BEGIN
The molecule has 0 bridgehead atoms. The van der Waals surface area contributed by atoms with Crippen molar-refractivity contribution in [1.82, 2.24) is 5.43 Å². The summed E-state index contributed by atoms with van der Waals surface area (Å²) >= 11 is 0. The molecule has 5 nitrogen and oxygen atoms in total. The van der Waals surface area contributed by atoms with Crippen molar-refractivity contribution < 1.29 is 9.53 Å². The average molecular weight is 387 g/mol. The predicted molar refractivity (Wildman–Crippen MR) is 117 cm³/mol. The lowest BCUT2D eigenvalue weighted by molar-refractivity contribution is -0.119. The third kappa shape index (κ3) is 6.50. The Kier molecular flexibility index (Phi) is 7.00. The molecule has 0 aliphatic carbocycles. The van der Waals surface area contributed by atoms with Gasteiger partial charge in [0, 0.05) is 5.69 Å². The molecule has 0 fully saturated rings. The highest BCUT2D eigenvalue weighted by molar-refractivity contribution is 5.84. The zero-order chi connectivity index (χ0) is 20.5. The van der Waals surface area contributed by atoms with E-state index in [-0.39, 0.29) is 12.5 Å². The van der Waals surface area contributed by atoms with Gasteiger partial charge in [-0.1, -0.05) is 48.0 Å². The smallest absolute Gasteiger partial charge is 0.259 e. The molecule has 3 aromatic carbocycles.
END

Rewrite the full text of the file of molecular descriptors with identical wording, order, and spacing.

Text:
The molecule has 0 bridgehead atoms. The van der Waals surface area contributed by atoms with Crippen molar-refractivity contribution in [1.82, 2.24) is 5.43 Å². The summed E-state index contributed by atoms with van der Waals surface area (Å²) >= 11 is 0. The molecule has 5 nitrogen and oxygen atoms in total. The van der Waals surface area contributed by atoms with Crippen molar-refractivity contribution < 1.29 is 9.53 Å². The average molecular weight is 387 g/mol. The predicted molar refractivity (Wildman–Crippen MR) is 117 cm³/mol. The lowest BCUT2D eigenvalue weighted by molar-refractivity contribution is -0.119. The third kappa shape index (κ3) is 6.50. The Kier molecular flexibility index (Phi) is 7.00. The molecule has 0 aliphatic carbocycles. The van der Waals surface area contributed by atoms with Gasteiger partial charge in [0, 0.05) is 5.69 Å². The molecule has 0 fully saturated rings. The highest BCUT2D eigenvalue weighted by molar-refractivity contribution is 5.84. The zero-order chi connectivity index (χ0) is 20.5. The van der Waals surface area contributed by atoms with E-state index in [-0.39, 0.29) is 12.5 Å². The van der Waals surface area contributed by atoms with Gasteiger partial charge in [-0.1, -0.05) is 48.0 Å². The smallest absolute Gasteiger partial charge is 0.259 e. The molecule has 3 aromatic carbocycles.